Land use/land cover (LULC) changes are key elements of the global environmental change processes [1,12]. Remote sensing technique is emerging as increasingly important tool for mapping and timely monitoring the mangroves [9]. Application of remote sensing has now made it possible to study the changes in land cover in less time, at low cost and with better accuracy [13]. In this background, the present paper aims to monitor the changes in the LULC pattern of Bhitarkanika National Park over time in order to pinpoint the causes of such change.

      2. MATERIALS AND METHODS

        1. Description of study site

          The mangrove forests of Bhitarkanika National Park are found largely within Bhitarkanika Wildlife Sanctuary (BWS) between 860 45 E to 870 50 E longitudes and 200 40 N to 200 48 N latitudes in the lower reaches of the Dhamra-Pathsala-Maipura Rivers (Fig. 1).

          Fig. 1. Location map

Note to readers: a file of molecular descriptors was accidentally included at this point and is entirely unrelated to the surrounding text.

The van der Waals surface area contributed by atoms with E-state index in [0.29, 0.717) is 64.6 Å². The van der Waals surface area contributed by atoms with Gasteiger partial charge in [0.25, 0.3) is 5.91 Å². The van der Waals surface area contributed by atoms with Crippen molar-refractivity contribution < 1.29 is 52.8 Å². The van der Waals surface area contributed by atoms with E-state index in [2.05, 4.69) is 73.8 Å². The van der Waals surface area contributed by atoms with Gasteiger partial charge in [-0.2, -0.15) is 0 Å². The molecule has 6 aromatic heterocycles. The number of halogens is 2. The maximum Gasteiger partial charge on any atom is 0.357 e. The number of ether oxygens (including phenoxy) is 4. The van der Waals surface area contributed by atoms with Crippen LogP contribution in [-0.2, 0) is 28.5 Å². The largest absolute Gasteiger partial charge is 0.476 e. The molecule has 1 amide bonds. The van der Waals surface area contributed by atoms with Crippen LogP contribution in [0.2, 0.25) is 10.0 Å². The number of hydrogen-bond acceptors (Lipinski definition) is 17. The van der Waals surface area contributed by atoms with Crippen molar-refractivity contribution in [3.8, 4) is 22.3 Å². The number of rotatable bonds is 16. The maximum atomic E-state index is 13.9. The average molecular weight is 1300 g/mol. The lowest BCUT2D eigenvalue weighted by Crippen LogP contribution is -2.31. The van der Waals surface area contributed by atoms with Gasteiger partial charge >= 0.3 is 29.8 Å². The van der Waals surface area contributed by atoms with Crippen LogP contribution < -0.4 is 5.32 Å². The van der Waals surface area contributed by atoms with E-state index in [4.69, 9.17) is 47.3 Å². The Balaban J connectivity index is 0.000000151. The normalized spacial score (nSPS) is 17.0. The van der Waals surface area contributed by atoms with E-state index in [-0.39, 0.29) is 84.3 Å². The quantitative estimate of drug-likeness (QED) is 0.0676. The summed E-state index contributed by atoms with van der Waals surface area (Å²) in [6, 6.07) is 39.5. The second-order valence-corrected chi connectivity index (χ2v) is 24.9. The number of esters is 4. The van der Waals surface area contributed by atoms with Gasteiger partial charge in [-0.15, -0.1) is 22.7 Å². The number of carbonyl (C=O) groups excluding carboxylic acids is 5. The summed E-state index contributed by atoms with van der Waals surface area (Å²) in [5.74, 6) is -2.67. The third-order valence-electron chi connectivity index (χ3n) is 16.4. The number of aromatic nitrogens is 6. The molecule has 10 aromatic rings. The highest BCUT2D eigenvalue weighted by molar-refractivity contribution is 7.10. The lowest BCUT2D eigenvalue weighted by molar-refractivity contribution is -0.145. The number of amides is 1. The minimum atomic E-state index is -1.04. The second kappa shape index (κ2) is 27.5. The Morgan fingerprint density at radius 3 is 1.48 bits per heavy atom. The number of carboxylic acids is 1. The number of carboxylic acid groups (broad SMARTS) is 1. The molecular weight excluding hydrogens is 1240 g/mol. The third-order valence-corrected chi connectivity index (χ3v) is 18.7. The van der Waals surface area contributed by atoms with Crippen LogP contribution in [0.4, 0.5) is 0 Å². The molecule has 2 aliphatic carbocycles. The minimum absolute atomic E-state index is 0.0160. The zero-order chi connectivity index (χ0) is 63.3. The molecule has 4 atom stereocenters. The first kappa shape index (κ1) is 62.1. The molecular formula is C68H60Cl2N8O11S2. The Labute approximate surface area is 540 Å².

The climate in this area is tropical and annual rainfall averages 1670 mm with the main rainfall occurring during the months of August and September. The temperature ranges from 300 C in summer to 150C in winter [14]. In 1988, an area of 672 km2 of these forests was declared as a Wildlife Sanctuary with a core area of 145 km2 that was designated as National Park. Floral and faunal diversity of the area includes more than 300 plant species [15] of mangroves and non-mangroves, 31 species of mammals representing 25 genera and 14 families [5], 29 species of reptiles with four species of turtles and 174 species of birds [16]. It is a critical habitat of the endangered Saltwater Crocodile (Crocodylus porosus) and the nesting ground of the Olive Ridley Sea Turtles (Lepidochelys olivacea) [17]. Considering its ecological and social value the area has been identified as a Ramsar Site [18]. The tree flora is primarily confined to a few families such as Apocynaceae, Avicenniaceae, Sonneratiaceae, Tamaricaceae, Bignoniaceae, Euphorbiaceae, Leguminosae, Meliaceae, Plumbaginaceae, Rhizophoraceae etc. Air breathing roots or pneumatophores are seen dominantly only in Avicennia, Lumnitzera and Sonneratia apetala where it is sharply pointed, vertical and woody. Vertically flattened roots are seen in Heritiera and Xylocarpus where the surface roots are vertically flattened and look finger like projections. In most of the mangroves, leaves are thick and fleshy which possess aqueous tissues, mucilage and stone cells and have shrunken stomata.